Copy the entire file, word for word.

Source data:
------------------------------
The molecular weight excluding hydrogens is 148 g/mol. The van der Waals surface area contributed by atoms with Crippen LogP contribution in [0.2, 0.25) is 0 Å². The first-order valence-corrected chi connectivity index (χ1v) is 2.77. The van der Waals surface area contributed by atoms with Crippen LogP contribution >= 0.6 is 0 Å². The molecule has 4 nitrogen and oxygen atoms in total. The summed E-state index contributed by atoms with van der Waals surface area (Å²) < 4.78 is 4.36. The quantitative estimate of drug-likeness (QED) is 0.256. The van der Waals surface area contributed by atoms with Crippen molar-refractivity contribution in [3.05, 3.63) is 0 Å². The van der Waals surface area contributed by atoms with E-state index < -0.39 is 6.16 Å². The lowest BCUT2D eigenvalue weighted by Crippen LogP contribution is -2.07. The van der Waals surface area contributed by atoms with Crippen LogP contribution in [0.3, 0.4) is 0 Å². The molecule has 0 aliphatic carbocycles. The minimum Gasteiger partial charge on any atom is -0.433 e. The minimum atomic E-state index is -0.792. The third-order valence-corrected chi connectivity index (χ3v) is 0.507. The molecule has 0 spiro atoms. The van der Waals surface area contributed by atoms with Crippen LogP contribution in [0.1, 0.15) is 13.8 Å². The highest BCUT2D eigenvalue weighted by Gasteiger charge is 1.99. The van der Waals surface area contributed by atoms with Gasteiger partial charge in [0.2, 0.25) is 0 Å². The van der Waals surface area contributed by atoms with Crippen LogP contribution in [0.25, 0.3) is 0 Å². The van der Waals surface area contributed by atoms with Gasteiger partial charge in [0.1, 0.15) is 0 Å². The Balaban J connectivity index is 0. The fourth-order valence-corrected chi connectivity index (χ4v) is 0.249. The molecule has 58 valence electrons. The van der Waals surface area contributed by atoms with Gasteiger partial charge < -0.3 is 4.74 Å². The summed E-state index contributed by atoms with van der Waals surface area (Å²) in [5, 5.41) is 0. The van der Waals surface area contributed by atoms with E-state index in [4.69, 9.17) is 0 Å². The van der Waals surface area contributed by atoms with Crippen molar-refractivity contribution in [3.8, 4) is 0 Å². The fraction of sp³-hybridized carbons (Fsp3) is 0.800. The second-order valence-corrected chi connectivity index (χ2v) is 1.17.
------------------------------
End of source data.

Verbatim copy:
The molecular weight excluding hydrogens is 148 g/mol. The van der Waals surface area contributed by atoms with Crippen LogP contribution in [0.2, 0.25) is 0 Å². The first-order valence-corrected chi connectivity index (χ1v) is 2.77. The van der Waals surface area contributed by atoms with Crippen LogP contribution >= 0.6 is 0 Å². The molecule has 4 nitrogen and oxygen atoms in total. The summed E-state index contributed by atoms with van der Waals surface area (Å²) < 4.78 is 4.36. The quantitative estimate of drug-likeness (QED) is 0.256. The van der Waals surface area contributed by atoms with Crippen molar-refractivity contribution in [3.05, 3.63) is 0 Å². The van der Waals surface area contributed by atoms with E-state index < -0.39 is 6.16 Å². The lowest BCUT2D eigenvalue weighted by Crippen LogP contribution is -2.07. The van der Waals surface area contributed by atoms with Crippen LogP contribution in [0.3, 0.4) is 0 Å². The molecule has 0 aliphatic carbocycles. The minimum Gasteiger partial charge on any atom is -0.433 e. The minimum atomic E-state index is -0.792. The third-order valence-corrected chi connectivity index (χ3v) is 0.507. The molecule has 0 spiro atoms. The van der Waals surface area contributed by atoms with Crippen LogP contribution in [0.1, 0.15) is 13.8 Å². The highest BCUT2D eigenvalue weighted by Gasteiger charge is 1.99. The van der Waals surface area contributed by atoms with Gasteiger partial charge in [0.2, 0.25) is 0 Å². The van der Waals surface area contributed by atoms with Crippen LogP contribution in [0.25, 0.3) is 0 Å². The van der Waals surface area contributed by atoms with Gasteiger partial charge in [0.1, 0.15) is 0 Å². The Balaban J connectivity index is 0. The fourth-order valence-corrected chi connectivity index (χ4v) is 0.249. The molecule has 58 valence electrons. The van der Waals surface area contributed by atoms with Gasteiger partial charge < -0.3 is 4.74 Å². The summed E-state index contributed by atoms with van der Waals surface area (Å²) in [5, 5.41) is 0. The van der Waals surface area contributed by atoms with E-state index in [4.69, 9.17) is 0 Å². The van der Waals surface area contributed by atoms with Crippen molar-refractivity contribution in [3.8, 4) is 0 Å². The fraction of sp³-hybridized carbons (Fsp3) is 0.800. The second-order valence-corrected chi connectivity index (χ2v) is 1.17.